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Passengers reach Keystone on foot

With passenger-only ferry service now running out of Keystone Harbor, islanders are still trying to adjust their plans to travel across Admiralty Inlet.

Commuters disembarked the ferry Snohomish Monday morning and filed onto buses or caught a ride with a friend.

It appears that buses will be the way many people will travel on land when they go between Port Townsend and Keystone in the near future.

Washington State Ferries had to pull the Steel Electric vessels from service last week. Those antiquated vessels are the only car ferries in the fleet capable of maneuvering through Keystone Harbor.

The closure left people scrambling for other options. Some people didn’t make it to work Wednesday while others had the unenviable task of driving around. That trip generally takes four hours to complete.

While others enjoyed their Thanksgiving turkey on Thursday, ferry workers were busy getting the Snohomish ready for service. That job wasn’t finished until Sunday afternoon. It was scheduled for sale on eBay until the emergency situation arose.

Even with service returning, some people are struggling to travel.

Port Townsend resident Ron Little was taking the 8 a.m. ferry so he could make a 12:30 p.m. appointment in Anacortes, which was an appointment he made three weeks ago. He was relying on the Island Transit system to get him there on time, which he didn’t think would be a big problem.

“I think getting over there is the easy part,” Little said. Depending on how long his appointment lasts, he wasn’t sure if he would make it back home Monday and he was prepared to stay overnight in Anacortes.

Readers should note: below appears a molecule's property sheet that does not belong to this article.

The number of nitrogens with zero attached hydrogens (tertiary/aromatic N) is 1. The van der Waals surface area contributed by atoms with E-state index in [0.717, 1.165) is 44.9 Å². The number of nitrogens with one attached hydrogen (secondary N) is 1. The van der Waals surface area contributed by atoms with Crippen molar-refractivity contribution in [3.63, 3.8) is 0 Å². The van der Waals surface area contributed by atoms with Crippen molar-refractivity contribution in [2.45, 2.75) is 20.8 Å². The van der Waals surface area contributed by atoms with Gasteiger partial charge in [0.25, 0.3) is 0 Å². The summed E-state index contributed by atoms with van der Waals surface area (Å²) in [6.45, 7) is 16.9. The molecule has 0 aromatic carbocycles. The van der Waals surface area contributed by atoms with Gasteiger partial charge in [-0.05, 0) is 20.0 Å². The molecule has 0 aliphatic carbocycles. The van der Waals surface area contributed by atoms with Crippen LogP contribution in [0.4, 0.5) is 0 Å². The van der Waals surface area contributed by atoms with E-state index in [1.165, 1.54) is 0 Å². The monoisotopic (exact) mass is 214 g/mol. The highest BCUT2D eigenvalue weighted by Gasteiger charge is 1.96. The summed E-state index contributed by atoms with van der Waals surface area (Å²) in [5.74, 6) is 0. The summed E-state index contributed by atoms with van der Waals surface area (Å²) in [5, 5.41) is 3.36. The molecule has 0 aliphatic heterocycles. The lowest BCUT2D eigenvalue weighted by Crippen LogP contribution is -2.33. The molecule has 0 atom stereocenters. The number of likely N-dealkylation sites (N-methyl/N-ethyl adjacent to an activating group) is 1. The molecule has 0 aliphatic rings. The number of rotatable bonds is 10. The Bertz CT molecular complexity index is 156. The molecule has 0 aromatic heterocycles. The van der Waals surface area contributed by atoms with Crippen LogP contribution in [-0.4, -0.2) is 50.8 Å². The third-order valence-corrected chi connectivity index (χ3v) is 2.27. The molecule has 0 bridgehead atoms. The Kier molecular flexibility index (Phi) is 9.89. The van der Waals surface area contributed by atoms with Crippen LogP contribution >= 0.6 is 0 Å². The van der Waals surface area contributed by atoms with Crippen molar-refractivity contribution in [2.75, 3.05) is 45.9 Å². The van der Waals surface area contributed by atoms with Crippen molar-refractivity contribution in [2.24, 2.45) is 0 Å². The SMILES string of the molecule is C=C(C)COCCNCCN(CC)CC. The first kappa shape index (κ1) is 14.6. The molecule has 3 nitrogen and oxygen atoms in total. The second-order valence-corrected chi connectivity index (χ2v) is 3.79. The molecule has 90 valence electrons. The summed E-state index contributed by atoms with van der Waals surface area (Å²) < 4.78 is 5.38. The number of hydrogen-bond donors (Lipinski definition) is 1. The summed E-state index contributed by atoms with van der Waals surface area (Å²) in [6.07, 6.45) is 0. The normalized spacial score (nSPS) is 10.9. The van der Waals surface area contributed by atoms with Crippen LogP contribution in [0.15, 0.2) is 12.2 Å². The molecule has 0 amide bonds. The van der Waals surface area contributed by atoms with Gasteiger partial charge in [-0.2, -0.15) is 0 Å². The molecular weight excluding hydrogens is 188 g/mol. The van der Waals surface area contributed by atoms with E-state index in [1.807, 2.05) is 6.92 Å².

He was accompanied by his wife, Nancy, who pointed out the ferry system should have been more prepared knowing the deteriorating condition of the Steel Electrics.

“You’d think they’d plan further ahead knowing there’s a crack in the hull,” Nancy Little said.

It turned out that Ron and Nancy ran into an official from Island Transit, who was able to help them with the bus schedule to Anacortes. Frank VanderWerfhorst, Island Transit operations support manager, was at the ferry terminal for each arrival to straighten out any transportation confusion. He was able to help the Littles find the right route to take and figure out how to connect with a Skagit Transit bus going into Anacortes.

The Littles weren’t the only ones taking a long time to travel because the foot ferry required them to leave their car behind.

Port Angeles resident Shanoah Luvaas had to rely on bus transportation to visit her mom, who lives in Burlington. What is normally a trip that takes only a few hours became a daunting journey. She left Sunday, stayed with family in Port Townsend, took the bus to the ferry, and then had relatives pick her up on the Keystone side.

The ferry system decided to pull the four Steel Electrics from service Tuesday evening because work on the Quinault showed significant pitting in the boat’s hull, raising fears that the three remaining Steel Electrics, the Klickitat, Illahee and Nisqually, would have similar problems.